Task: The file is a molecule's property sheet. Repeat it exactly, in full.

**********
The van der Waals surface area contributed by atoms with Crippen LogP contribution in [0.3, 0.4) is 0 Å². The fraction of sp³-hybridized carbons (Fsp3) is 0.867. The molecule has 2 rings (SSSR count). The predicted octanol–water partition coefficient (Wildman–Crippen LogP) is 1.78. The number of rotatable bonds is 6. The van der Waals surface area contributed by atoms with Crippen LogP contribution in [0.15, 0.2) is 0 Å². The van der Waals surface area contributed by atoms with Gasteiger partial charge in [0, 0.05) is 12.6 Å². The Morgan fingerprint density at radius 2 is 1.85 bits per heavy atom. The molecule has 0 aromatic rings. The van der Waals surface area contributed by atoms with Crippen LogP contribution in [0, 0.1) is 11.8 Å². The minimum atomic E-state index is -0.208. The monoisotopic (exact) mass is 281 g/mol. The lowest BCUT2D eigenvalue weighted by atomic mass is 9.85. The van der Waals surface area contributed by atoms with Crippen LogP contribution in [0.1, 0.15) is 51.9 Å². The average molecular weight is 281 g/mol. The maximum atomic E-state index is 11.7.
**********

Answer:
The van der Waals surface area contributed by atoms with Crippen LogP contribution in [0.3, 0.4) is 0 Å². The fraction of sp³-hybridized carbons (Fsp3) is 0.867. The molecule has 2 rings (SSSR count). The predicted octanol–water partition coefficient (Wildman–Crippen LogP) is 1.78. The number of rotatable bonds is 6. The van der Waals surface area contributed by atoms with Crippen LogP contribution in [0.15, 0.2) is 0 Å². The van der Waals surface area contributed by atoms with Gasteiger partial charge in [0, 0.05) is 12.6 Å². The Morgan fingerprint density at radius 2 is 1.85 bits per heavy atom. The molecule has 0 aromatic rings. The van der Waals surface area contributed by atoms with Crippen LogP contribution in [0, 0.1) is 11.8 Å². The minimum atomic E-state index is -0.208. The monoisotopic (exact) mass is 281 g/mol. The lowest BCUT2D eigenvalue weighted by atomic mass is 9.85. The van der Waals surface area contributed by atoms with Crippen LogP contribution in [0.1, 0.15) is 51.9 Å². The average molecular weight is 281 g/mol. The maximum atomic E-state index is 11.7.